Despite advances in understanding the development of cancer and how it spreads, the method of cancer treatment has not changed much. For the past several decades the main treatment options for a cancer patient have been surgery, chemotherapy and/or radiation therapy. Although there are newer chemotherapy drugs available to treat cancers, the cancer death rate continues to rise. Each of the current treatment options is associated with inherent risks and side effects and most patients are submitted to some combination of these options.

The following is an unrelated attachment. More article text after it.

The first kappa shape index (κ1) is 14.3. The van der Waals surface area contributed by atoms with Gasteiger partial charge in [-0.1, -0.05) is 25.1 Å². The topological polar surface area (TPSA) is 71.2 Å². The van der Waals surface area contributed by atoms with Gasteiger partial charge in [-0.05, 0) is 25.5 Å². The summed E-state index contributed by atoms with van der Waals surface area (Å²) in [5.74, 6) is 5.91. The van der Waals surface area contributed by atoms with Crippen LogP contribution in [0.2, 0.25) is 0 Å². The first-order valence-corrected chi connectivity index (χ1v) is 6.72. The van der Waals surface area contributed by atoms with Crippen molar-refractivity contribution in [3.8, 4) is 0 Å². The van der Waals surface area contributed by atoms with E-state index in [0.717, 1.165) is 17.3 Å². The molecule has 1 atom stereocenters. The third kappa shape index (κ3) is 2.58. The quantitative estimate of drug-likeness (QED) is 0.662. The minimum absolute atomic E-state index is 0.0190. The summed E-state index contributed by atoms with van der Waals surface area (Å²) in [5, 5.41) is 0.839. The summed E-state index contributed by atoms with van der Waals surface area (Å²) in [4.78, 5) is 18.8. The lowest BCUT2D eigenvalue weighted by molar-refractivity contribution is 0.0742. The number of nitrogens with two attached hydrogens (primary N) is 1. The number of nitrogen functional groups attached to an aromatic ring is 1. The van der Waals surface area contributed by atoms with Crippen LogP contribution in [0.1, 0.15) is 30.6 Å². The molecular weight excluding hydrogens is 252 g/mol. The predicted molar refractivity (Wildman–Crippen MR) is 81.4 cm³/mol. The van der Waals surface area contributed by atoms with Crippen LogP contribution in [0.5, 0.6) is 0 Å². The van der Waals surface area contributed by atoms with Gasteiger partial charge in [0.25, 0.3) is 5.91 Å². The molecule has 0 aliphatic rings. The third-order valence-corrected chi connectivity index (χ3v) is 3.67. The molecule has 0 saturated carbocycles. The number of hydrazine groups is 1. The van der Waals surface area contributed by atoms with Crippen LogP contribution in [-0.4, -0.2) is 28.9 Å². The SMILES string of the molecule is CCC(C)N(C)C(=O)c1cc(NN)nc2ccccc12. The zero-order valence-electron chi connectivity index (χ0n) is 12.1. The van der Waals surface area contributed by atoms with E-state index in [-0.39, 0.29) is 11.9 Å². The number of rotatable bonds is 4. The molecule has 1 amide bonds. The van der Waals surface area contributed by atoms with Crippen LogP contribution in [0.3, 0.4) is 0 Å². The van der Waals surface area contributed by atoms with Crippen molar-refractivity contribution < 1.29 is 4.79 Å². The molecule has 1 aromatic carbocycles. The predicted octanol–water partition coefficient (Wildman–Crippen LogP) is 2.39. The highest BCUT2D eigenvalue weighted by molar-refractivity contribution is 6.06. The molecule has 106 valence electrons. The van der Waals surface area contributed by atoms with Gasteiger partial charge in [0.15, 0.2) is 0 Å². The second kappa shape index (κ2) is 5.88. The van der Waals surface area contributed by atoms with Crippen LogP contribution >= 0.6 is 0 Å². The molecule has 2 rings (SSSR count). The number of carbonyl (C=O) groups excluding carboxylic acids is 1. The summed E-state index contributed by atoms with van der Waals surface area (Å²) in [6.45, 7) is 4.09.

After skin cancer, breast cancer is the most common cancer in women in the US, and about 1 in 8 are likely to develop it during their lifetime. According to the American Cancer Society, approximately 268,600 new cases of invasive breast cancer and 62,930 of noninvasive (in-situ) breast cancers will be diagnosed in the US this year.
Despite expensive treatment options and the availability of pharmaceutical drugs, the long-term outlook for curing breast cancer remains poor. While women are aware of breast cancer, very few take steps towards prevention other than mammogram screenings. Men can also develop breast cancer and one percent of all breast cancers are in males. However, male breast cancer is difficult to treat, which is mainly due to lack of awareness and a delay in diagnosis resulting in the cancer having already spread.